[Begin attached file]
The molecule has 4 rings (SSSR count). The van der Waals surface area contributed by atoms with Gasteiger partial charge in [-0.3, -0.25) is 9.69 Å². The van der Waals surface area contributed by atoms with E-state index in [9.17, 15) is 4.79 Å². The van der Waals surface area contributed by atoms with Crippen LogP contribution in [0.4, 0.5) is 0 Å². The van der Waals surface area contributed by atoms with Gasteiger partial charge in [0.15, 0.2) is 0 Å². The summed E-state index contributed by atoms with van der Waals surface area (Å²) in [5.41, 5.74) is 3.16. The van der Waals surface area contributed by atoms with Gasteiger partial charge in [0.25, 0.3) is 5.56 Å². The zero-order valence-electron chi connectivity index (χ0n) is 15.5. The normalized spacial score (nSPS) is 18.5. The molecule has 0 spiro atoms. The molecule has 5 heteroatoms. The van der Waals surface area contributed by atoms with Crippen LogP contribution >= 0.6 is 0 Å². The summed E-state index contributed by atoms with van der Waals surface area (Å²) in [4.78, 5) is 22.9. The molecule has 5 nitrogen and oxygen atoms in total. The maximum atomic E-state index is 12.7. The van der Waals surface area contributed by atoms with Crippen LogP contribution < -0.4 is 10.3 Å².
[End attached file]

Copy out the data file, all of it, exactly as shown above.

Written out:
The molecule has 4 rings (SSSR count). The van der Waals surface area contributed by atoms with Gasteiger partial charge in [-0.3, -0.25) is 9.69 Å². The van der Waals surface area contributed by atoms with E-state index in [9.17, 15) is 4.79 Å². The van der Waals surface area contributed by atoms with Crippen LogP contribution in [0.4, 0.5) is 0 Å². The van der Waals surface area contributed by atoms with Gasteiger partial charge in [0.15, 0.2) is 0 Å². The summed E-state index contributed by atoms with van der Waals surface area (Å²) in [5.41, 5.74) is 3.16. The van der Waals surface area contributed by atoms with Gasteiger partial charge in [0.25, 0.3) is 5.56 Å². The zero-order valence-electron chi connectivity index (χ0n) is 15.5. The normalized spacial score (nSPS) is 18.5. The molecule has 0 spiro atoms. The molecule has 5 heteroatoms. The van der Waals surface area contributed by atoms with Crippen LogP contribution >= 0.6 is 0 Å². The summed E-state index contributed by atoms with van der Waals surface area (Å²) in [4.78, 5) is 22.9. The molecule has 5 nitrogen and oxygen atoms in total. The maximum atomic E-state index is 12.7. The van der Waals surface area contributed by atoms with Crippen LogP contribution < -0.4 is 10.3 Å².